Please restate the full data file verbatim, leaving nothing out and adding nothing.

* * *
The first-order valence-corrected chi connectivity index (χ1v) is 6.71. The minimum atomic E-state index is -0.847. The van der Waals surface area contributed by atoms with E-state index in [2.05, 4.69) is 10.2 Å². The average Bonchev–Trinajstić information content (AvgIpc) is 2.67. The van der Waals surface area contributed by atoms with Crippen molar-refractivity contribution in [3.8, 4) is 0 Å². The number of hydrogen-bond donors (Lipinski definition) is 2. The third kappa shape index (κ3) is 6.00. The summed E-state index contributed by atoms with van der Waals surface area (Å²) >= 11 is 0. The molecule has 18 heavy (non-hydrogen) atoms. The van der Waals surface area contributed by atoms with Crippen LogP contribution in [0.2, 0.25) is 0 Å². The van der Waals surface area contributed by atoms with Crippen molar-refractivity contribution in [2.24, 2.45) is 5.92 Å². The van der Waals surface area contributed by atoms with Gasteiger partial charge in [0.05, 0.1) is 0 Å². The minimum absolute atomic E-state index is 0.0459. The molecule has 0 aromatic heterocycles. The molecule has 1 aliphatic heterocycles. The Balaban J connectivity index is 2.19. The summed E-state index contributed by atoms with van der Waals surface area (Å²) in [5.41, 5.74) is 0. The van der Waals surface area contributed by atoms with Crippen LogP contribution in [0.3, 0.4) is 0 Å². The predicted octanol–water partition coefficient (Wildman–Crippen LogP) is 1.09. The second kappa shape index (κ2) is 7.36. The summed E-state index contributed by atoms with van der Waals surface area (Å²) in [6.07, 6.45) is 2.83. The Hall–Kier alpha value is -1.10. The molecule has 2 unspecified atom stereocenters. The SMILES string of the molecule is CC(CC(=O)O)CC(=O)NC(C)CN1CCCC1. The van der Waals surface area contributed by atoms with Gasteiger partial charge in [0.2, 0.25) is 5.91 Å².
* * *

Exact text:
The first-order valence-corrected chi connectivity index (χ1v) is 6.71. The minimum atomic E-state index is -0.847. The van der Waals surface area contributed by atoms with E-state index in [2.05, 4.69) is 10.2 Å². The average Bonchev–Trinajstić information content (AvgIpc) is 2.67. The van der Waals surface area contributed by atoms with Crippen molar-refractivity contribution in [3.8, 4) is 0 Å². The number of hydrogen-bond donors (Lipinski definition) is 2. The third kappa shape index (κ3) is 6.00. The summed E-state index contributed by atoms with van der Waals surface area (Å²) >= 11 is 0. The molecule has 18 heavy (non-hydrogen) atoms. The van der Waals surface area contributed by atoms with Crippen LogP contribution in [0.2, 0.25) is 0 Å². The van der Waals surface area contributed by atoms with Crippen molar-refractivity contribution in [2.24, 2.45) is 5.92 Å². The van der Waals surface area contributed by atoms with Gasteiger partial charge in [0.05, 0.1) is 0 Å². The minimum absolute atomic E-state index is 0.0459. The molecule has 0 aromatic heterocycles. The molecule has 1 aliphatic heterocycles. The Balaban J connectivity index is 2.19. The summed E-state index contributed by atoms with van der Waals surface area (Å²) in [5.41, 5.74) is 0. The van der Waals surface area contributed by atoms with Crippen LogP contribution in [0.3, 0.4) is 0 Å². The predicted octanol–water partition coefficient (Wildman–Crippen LogP) is 1.09. The second kappa shape index (κ2) is 7.36. The summed E-state index contributed by atoms with van der Waals surface area (Å²) in [6.07, 6.45) is 2.83. The Hall–Kier alpha value is -1.10. The molecule has 2 unspecified atom stereocenters. The SMILES string of the molecule is CC(CC(=O)O)CC(=O)NC(C)CN1CCCC1. The van der Waals surface area contributed by atoms with Gasteiger partial charge in [0.2, 0.25) is 5.91 Å².